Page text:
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ORIGINAL ARTICLE
Year : 2015  |  Volume : 11  |  Issue : 43  |  Page : 574-578  

Optimization of induction, subculture conditions, and growth kinetics of Angelica sinensis (Oliv.) Diels callus


Department of Natural Medicinal Chemistry, College of Pharmacy, Guangdong Pharmaceutical University, Guangzhou, China

Date of Submission14-Apr-2014
Date of Acceptance14-May-2015
Date of Web Publication10-Jul-2015

Correspondence Address:
Chunyan Yan
Department of Natural Medicinal Chemistry, College of Pharmacy, Guangdong Pharmaceutical University, Guangzhou
China
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Source of Support: National Natural Science Foundation of China (No. 81102779), Guangdong Natural Science Foundation (No. 9451022401003453), Pearl River S&T Nova Program of Guangzhou (2013J2200035), Innovation Project of Guangdong(2014KTSCX118) and High-level Talents Project of Institutions of Higher Learning in Guangdong Province., Conflict of Interest: None declared.


DOI: 10.4103/0973-1296.160443

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   Abstract 

Background: Angelica sinensis (Oliv.) Diels is an important traditional Chinese medicine, and the medicinal position is its root. This perennial herb grows vigorously only in specific areas and the environment. Tissue culture induction of callus and plant regeneration is an important and effective way to obtain large scale cultures of A. sinensis. Objective: The objective was to optimize the inductive, subculture conditions, and growth kinetics of A. sinensis. Materials and Methods: Tissue culture conditions for A. sinensis were optimized using leaves and petioles (types I and II) as explants source. Murashige and Skoog (MS) and H media supplemented with 30 g/L sucrose, 7.5 g/L agar, and varying concentrations of plant growth regulators were used for callus induction. In addition, four different basal media supplemented with 1.0 mg/L 2,4 dichlorophenoxy acetic acid (2,4 D), 0.2 mg/L 6 benzyladenine (BA) and 30 g/L sucrose were optimized for callus subculture. Finally, growth kinetics of A. sinensis cultured on different subculture media was investigated based on callus properties, including fresh weight, dry weight, medium pH, callus relative fresh weight growth, callus relative growth rate (CRGR), and sucrose content. Results: MS medium supplemented with 5 mg/L α-naphthaleneacetic acid, 0.5 mg/L BA, 0.7 mg/L 2,4 D, 30 g/L sucrose and 7.5 g/L agar resulted in optimal callus induction in A. sinensis while petiole I was found as the best plant organ for callus induction. The B5 medium supplemented with 1.0 mg/L 2,4 D, 0.2 mg/L BA and 30 g/L sucrose displayed the best results in A. sinensis callus subculture assays. Conclusion: The optimized conditions could be one of the most potent methods for large scale tissue culture of A. sinensis.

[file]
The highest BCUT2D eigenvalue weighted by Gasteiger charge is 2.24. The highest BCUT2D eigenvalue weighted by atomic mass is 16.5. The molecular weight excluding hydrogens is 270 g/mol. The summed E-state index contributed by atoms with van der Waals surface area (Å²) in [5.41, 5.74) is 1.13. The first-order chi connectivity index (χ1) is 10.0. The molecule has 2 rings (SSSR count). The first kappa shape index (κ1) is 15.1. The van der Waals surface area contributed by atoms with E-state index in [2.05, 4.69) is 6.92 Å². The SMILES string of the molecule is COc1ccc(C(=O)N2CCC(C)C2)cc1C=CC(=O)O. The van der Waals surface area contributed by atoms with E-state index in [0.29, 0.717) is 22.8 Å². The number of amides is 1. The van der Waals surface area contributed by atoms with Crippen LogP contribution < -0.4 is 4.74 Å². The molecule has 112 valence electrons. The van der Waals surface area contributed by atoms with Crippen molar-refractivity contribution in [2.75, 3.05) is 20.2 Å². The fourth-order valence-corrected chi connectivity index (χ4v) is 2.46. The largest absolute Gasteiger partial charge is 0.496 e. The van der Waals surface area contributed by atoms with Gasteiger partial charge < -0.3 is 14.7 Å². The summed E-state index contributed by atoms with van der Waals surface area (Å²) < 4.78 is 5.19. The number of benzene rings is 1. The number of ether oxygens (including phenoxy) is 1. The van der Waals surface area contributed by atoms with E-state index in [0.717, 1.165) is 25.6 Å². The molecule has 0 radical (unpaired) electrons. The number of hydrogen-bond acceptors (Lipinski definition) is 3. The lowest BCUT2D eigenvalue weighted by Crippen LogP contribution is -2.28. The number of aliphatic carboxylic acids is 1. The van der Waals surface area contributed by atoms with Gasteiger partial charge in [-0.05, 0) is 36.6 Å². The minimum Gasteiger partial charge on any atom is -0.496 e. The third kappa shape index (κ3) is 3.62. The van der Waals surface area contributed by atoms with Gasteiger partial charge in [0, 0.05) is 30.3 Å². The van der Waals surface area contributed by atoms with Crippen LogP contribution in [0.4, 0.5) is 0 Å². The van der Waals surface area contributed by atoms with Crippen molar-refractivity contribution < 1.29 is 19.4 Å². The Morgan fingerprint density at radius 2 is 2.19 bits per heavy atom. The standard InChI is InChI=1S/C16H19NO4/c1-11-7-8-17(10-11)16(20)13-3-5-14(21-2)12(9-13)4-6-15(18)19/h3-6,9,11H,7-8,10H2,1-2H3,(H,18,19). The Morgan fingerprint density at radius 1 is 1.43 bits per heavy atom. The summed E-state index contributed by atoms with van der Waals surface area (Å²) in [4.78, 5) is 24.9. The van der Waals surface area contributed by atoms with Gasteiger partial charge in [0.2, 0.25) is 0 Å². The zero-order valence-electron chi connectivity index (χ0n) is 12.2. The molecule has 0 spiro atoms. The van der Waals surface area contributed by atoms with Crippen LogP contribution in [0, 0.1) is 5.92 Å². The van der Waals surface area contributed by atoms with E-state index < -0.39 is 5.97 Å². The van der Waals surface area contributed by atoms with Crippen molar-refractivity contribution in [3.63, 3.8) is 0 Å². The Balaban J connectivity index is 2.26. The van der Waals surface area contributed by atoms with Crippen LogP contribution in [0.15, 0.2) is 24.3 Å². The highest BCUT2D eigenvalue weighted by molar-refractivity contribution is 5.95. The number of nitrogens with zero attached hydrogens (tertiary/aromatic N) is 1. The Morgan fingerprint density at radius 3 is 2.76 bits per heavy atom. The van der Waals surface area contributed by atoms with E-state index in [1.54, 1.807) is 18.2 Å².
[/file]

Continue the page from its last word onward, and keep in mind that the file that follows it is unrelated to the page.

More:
Keywords: Angelica sinensis, callus induction, growth kinetics, plant organs


How to cite this article:
Huang B, Han L, Li S, Yan C. Optimization of induction, subculture conditions, and growth kinetics of Angelica sinensis (Oliv.) Diels callus. Phcog Mag 2015;11:574-8

How to cite this URL:
Huang B, Han L, Li S, Yan C. Optimization of induction, subculture conditions, and growth kinetics of Angelica sinensis (Oliv.) Diels callus. Phcog Mag [serial online] 2015 [cited 2019 Sep 19];11:574-8. Available from: http://www.phcog.com/text.asp?2015/11/43/574/160443


   Introduction Top


Angelica sinensis (Oliv.) Diels (Umbelliferae) is a perennial herb, which has been planted and used in China for 1000’s of years, and it is also cultivated in Korea and Japan.[1] As an important traditional Chinese medicine, the dried root of A. sinensis mainly used to enriching blood and treat rheumatism, anemia, and menstrual problems.[2] In addition, A. sinensis has been widely used in the East because of its treatment of cardiovascular diseases.[3]

Thanks to its medicinal properties and use in health improvement, the demand for A. sinensis steadily increases. However, A. sinensis grows energetically only in specific areas and shows good medicinal properties only after 2 years of growth. In China, A. sinensis is well known mainly in Gansu province, home to the most valuable type called Min Xian.[4] Traditional breeding presents many disadvantages: Long growth period, low efficiency, and quality and field production which tend to constantly decrease due to various diseases. Moreover, A. sinensis seeds must be sown on uncultivated soil, destroying natural vegetation.[5]

Tissue culture induction of callus and plant regeneration using various organs is an important and effective way to obtain large scale cultures of A. sinensis. Inducing multiple shoots from rhizomal buds has developed a propagation system for A. sinensis.[6] Zhang and Cheng[4],[7],[8] induced callus from roots, leaves, petioles, cotyledons, and hypercotyls, and regenerated plants by somatic embryogenesis and culture of adventitious buds from callus on five different media. Gu[9] had the similar results. Luo[5] used petioles, root tips, and laminas of seedlings as explants to investigate the effects of various concentrations of the hormone and different culture conditions on organic differentiation. They found a higher induction rate in calli obtained from petioles in comparison with that from root tips and laminas. However, few reports describing A. sinensis tissue culture are available, and the optimization of induction, subculture media, and growth kinetics has not been investigated in details.